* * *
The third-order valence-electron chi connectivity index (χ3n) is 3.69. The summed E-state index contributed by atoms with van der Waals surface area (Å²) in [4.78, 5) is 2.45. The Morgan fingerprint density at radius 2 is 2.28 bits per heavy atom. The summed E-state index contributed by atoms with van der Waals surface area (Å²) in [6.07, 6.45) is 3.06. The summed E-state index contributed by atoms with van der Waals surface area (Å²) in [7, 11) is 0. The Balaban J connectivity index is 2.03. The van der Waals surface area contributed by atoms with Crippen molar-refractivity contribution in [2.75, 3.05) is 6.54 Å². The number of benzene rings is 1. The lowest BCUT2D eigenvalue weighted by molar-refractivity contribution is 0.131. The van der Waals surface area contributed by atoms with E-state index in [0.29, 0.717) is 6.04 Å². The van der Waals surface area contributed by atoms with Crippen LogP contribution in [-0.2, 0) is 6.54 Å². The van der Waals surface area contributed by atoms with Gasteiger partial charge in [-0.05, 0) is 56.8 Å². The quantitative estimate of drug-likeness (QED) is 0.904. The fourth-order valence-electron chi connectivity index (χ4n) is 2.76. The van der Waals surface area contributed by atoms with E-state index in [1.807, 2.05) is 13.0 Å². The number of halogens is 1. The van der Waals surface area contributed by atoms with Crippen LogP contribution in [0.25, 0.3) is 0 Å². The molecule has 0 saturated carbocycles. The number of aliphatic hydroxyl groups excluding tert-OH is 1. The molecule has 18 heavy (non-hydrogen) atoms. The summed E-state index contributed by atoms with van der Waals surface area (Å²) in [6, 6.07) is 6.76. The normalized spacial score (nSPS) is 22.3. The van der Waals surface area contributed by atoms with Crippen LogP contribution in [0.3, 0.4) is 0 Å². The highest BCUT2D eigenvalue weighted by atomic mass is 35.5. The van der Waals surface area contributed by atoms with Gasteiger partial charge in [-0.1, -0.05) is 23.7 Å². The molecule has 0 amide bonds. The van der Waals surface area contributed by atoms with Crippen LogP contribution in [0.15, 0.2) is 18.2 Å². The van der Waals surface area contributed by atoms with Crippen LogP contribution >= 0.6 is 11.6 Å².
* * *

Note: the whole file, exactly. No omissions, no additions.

The third-order valence-electron chi connectivity index (χ3n) is 3.69. The summed E-state index contributed by atoms with van der Waals surface area (Å²) in [4.78, 5) is 2.45. The Morgan fingerprint density at radius 2 is 2.28 bits per heavy atom. The summed E-state index contributed by atoms with van der Waals surface area (Å²) in [6.07, 6.45) is 3.06. The summed E-state index contributed by atoms with van der Waals surface area (Å²) in [7, 11) is 0. The Balaban J connectivity index is 2.03. The van der Waals surface area contributed by atoms with Crippen molar-refractivity contribution in [2.75, 3.05) is 6.54 Å². The number of benzene rings is 1. The lowest BCUT2D eigenvalue weighted by molar-refractivity contribution is 0.131. The van der Waals surface area contributed by atoms with E-state index in [0.29, 0.717) is 6.04 Å². The van der Waals surface area contributed by atoms with Crippen LogP contribution in [-0.2, 0) is 6.54 Å². The van der Waals surface area contributed by atoms with Gasteiger partial charge in [-0.05, 0) is 56.8 Å². The quantitative estimate of drug-likeness (QED) is 0.904. The fourth-order valence-electron chi connectivity index (χ4n) is 2.76. The van der Waals surface area contributed by atoms with E-state index in [1.807, 2.05) is 13.0 Å². The number of halogens is 1. The van der Waals surface area contributed by atoms with Crippen LogP contribution in [0.25, 0.3) is 0 Å². The molecule has 0 saturated carbocycles. The number of aliphatic hydroxyl groups excluding tert-OH is 1. The molecule has 18 heavy (non-hydrogen) atoms. The summed E-state index contributed by atoms with van der Waals surface area (Å²) in [6, 6.07) is 6.76. The normalized spacial score (nSPS) is 22.3. The van der Waals surface area contributed by atoms with Crippen LogP contribution in [0.3, 0.4) is 0 Å². The highest BCUT2D eigenvalue weighted by atomic mass is 35.5. The van der Waals surface area contributed by atoms with Gasteiger partial charge in [-0.1, -0.05) is 23.7 Å². The molecule has 0 amide bonds. The van der Waals surface area contributed by atoms with Crippen LogP contribution in [0.15, 0.2) is 18.2 Å². The van der Waals surface area contributed by atoms with Crippen LogP contribution >= 0.6 is 11.6 Å².